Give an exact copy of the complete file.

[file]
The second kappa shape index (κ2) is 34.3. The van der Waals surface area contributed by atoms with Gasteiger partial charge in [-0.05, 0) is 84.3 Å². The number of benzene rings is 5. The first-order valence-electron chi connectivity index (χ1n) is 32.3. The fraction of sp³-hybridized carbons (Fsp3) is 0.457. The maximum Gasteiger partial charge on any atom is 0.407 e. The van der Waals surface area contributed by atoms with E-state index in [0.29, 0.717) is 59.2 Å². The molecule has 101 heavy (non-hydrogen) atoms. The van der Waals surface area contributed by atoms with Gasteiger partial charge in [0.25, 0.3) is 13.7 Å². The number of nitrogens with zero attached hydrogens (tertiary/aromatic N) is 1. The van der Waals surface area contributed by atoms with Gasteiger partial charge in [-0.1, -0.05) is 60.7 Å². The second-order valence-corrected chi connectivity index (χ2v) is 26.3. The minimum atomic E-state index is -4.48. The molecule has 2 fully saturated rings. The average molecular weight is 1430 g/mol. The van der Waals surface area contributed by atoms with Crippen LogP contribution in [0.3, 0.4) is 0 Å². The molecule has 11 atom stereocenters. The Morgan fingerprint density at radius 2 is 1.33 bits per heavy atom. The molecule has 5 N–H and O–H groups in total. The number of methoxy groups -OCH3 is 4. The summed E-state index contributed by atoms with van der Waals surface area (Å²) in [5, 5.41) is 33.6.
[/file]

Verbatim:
The second kappa shape index (κ2) is 34.3. The van der Waals surface area contributed by atoms with Gasteiger partial charge in [-0.05, 0) is 84.3 Å². The number of benzene rings is 5. The first-order valence-electron chi connectivity index (χ1n) is 32.3. The fraction of sp³-hybridized carbons (Fsp3) is 0.457. The maximum Gasteiger partial charge on any atom is 0.407 e. The van der Waals surface area contributed by atoms with E-state index in [0.29, 0.717) is 59.2 Å². The molecule has 101 heavy (non-hydrogen) atoms. The van der Waals surface area contributed by atoms with Gasteiger partial charge in [0.25, 0.3) is 13.7 Å². The number of nitrogens with zero attached hydrogens (tertiary/aromatic N) is 1. The van der Waals surface area contributed by atoms with Gasteiger partial charge in [-0.1, -0.05) is 60.7 Å². The second-order valence-corrected chi connectivity index (χ2v) is 26.3. The minimum atomic E-state index is -4.48. The molecule has 2 fully saturated rings. The average molecular weight is 1430 g/mol. The van der Waals surface area contributed by atoms with Crippen LogP contribution in [0.3, 0.4) is 0 Å². The molecule has 11 atom stereocenters. The Morgan fingerprint density at radius 2 is 1.33 bits per heavy atom. The molecule has 5 N–H and O–H groups in total. The number of methoxy groups -OCH3 is 4. The summed E-state index contributed by atoms with van der Waals surface area (Å²) in [5, 5.41) is 33.6.